We report an outbreak of Neisseria meningitidis serogroup W135, associated with a transient transmission event between asymptomatic individuals in a healthcare setting. Two elderly persons subsequently developed invasive meningococcal disease. The duration and type of close contact for those directly involved in the probable transmission incident would not have warranted chemoprophylaxis according to current guidelines. Meningococcal infection in older persons usually presents with pneumonia rather than meningitis or septicaemia with purpura.
We report a nosocomial outbreak of Neisseria meningitidis serogroup W135, phenotype 2a:P1.5, 2 associated with a transient transmission event between asymptomatic individuals in March 2012. Two elderly individuals admitted to the same hospital group (at different sites) presented within four days of each other with non-specific respiratory tract symptoms of infection. Initial microbiological analysis isolated N. meningitidis serogroup W135:2a:P1.5, 2 (porA genotype 5, 2, 36-2) from both patients’ blood cultures. The identical microbiological phenotype/genotype of these isolates suggested an epidemiological link.
The epidemiological investigation revealed that both patients had in the preceding weeks been admitted to different wards in the same hospital for unrelated illnesses, but had not been in contact with each other during that stay (admitted 19 and 16 days before the positive blood culture result, with stays of 10 and four days, respectively, for the initial admission). However, on the day of discharge, both were transported in the same hospital vehicle at the same time, one to a rehabilitation facility and the other to a care home. Both became ill with non-specific symptoms (however, respiratory infection was thought to be the most likely cause) within six and 10 days after transport, respectively. One patient remained at the rehabilitation unit for management of the disease and the other was readmitted to hospital for treatment. Since the most likely epidemiological link between the two cases was the short transfer journey (duration 67 minutes), nasopharyngeal swabs were obtained from the two staff members involved in the transport and another passenger who was on the vehicle at the same time as the cases, but for less than half an hour.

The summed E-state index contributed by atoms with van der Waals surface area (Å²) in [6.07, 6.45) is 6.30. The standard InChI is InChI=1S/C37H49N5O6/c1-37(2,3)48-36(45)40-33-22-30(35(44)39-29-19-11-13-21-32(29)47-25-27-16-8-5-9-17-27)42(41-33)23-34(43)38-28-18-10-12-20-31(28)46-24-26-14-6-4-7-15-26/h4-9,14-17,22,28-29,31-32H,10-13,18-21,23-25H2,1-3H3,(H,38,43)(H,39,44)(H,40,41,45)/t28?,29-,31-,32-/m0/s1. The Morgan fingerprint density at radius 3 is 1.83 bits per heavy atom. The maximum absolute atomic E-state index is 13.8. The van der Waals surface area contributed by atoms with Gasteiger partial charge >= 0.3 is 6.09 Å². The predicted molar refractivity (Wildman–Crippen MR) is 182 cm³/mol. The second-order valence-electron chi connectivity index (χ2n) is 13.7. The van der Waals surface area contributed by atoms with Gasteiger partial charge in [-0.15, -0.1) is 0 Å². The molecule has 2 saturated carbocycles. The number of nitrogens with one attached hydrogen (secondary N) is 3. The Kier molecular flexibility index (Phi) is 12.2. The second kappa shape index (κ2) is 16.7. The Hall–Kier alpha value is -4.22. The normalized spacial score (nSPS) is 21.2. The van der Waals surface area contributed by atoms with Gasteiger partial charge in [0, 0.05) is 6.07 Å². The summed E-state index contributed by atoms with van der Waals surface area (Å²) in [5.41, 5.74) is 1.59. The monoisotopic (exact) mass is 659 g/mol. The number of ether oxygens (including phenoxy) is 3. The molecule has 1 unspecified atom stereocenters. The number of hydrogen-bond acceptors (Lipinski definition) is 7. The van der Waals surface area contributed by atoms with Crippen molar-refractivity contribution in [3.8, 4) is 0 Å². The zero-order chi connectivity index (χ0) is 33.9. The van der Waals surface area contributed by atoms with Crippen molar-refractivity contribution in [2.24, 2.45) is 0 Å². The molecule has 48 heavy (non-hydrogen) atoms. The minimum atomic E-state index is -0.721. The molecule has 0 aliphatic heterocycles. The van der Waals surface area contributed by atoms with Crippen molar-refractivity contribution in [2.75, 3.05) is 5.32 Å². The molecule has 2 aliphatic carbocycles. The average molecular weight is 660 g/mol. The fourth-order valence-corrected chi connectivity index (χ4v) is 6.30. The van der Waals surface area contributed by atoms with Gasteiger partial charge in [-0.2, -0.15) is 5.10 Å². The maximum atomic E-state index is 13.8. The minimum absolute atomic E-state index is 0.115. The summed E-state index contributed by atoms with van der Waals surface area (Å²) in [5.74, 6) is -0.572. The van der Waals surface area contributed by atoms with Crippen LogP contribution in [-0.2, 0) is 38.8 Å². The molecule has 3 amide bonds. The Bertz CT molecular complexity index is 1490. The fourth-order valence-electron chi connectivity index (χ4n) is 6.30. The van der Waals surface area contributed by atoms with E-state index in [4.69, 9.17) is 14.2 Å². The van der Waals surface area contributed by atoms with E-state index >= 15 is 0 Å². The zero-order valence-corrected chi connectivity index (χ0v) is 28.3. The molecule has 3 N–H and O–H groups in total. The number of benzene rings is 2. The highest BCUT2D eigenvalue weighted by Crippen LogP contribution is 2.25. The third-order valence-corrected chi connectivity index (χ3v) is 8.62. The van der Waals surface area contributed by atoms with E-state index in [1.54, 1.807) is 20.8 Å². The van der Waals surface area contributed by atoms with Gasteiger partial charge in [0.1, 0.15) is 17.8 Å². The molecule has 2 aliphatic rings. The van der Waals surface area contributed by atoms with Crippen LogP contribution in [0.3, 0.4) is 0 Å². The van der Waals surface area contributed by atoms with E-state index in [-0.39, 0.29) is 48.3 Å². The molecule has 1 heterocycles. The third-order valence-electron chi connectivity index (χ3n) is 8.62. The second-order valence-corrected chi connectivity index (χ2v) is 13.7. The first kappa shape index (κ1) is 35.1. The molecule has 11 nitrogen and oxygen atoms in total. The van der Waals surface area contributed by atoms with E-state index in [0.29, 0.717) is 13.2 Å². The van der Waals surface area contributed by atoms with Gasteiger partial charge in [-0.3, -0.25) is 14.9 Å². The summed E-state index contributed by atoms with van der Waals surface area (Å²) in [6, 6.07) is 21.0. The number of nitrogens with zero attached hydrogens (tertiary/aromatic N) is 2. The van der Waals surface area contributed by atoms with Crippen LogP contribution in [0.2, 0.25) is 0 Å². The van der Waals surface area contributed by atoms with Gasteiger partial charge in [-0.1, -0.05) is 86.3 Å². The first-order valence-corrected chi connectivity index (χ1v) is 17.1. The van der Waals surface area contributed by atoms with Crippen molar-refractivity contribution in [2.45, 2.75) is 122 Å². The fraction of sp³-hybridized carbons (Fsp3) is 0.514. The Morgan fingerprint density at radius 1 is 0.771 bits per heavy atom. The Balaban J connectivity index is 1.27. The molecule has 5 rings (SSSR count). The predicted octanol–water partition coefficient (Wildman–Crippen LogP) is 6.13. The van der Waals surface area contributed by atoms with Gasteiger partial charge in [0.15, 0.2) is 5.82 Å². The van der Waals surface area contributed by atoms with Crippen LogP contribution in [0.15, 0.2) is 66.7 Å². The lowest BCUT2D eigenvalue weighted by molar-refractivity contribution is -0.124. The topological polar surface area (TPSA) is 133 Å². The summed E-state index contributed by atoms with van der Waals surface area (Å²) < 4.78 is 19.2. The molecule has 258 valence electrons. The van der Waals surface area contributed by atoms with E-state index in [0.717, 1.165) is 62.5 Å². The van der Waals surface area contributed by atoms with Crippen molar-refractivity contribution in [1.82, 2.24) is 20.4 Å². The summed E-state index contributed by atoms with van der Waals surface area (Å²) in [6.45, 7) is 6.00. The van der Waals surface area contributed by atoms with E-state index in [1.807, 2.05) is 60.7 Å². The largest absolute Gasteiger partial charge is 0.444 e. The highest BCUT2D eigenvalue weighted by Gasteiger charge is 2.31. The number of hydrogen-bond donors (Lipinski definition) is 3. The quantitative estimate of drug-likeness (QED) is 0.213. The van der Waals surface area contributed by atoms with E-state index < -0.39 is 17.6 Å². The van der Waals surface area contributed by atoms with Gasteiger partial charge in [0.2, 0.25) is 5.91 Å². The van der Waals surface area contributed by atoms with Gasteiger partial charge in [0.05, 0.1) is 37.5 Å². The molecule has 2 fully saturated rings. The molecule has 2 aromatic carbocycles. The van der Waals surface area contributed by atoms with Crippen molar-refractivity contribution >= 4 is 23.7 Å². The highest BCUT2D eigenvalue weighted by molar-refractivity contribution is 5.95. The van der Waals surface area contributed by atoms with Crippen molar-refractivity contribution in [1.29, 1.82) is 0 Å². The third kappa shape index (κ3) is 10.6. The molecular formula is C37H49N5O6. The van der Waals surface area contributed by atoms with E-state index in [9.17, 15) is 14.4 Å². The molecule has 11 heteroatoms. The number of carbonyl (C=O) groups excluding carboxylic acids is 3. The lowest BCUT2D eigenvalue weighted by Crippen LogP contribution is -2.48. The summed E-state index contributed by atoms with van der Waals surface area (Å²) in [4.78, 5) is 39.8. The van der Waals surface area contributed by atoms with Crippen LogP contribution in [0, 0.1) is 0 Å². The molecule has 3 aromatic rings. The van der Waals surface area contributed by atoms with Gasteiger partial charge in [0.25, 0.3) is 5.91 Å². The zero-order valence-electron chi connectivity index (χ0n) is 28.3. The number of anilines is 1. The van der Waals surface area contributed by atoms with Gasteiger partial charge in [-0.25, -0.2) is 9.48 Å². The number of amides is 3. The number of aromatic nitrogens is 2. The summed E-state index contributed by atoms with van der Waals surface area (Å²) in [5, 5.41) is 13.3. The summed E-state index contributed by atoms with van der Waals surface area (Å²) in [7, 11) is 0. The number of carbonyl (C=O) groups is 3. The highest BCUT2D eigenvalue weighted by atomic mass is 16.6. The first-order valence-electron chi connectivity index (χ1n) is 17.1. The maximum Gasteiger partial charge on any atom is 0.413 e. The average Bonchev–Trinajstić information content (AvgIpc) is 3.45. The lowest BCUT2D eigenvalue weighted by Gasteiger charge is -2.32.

One of the transport staff (in their 60s) was also found to be carrying serogroup W135:2a:P1.5, 2 (porA 5, 2, 36-2) and reported having had upper respiratory tract symptoms in the intervening period (symptom onset 16 days after the patient transport), but had not sought medical attention. The swabs from the second transport team member and the other passenger were negative. None of the affected individuals had travelled abroad during the incubation period. It was not possible to identify the primary case or the sequence of transmission events. For this reason chemoprophylaxis was offered to all staff and patients who had been in close contact with the two infected patients during the incubation period (in the hospital, the transport vehicle and the community) up until 24 hours after commencement of antibiotic treatment of the cases. Chemoprophylaxis and meningococcal ACW135Y quadrivalent conjugate vaccination was also arranged for the swab-positive transport staff member and their close contacts.
Subsequent multilocus sequence typing of the samples obtained from this incident confirmed the epidemiological link between the affected individuals. All were determined to have the same strain designation W135:2a:P1.5,2:F1-1:ST-11 (cc11).
In England and Wales, invasive meningococcal disease most commonly occurs in children under five years of age and teenagers (between the years 2006 and 2011 at incidences of 38.6/100,000 for the under one year-olds, 12.6/100,000 in children aged one to four years, and 3.2/100,000 for teenagers aged from 15 to 19 years) [1,2]. N. meningitidis is transmitted through direct contact with infectious respiratory secretions, droplets or aerosols. Typically, for transmission to occur, close, prolonged contact (typically accepted as eight hours or more) is required [1,3-5]. Cases associated with public transport have been noted, but they involved extended contact over a period of hours .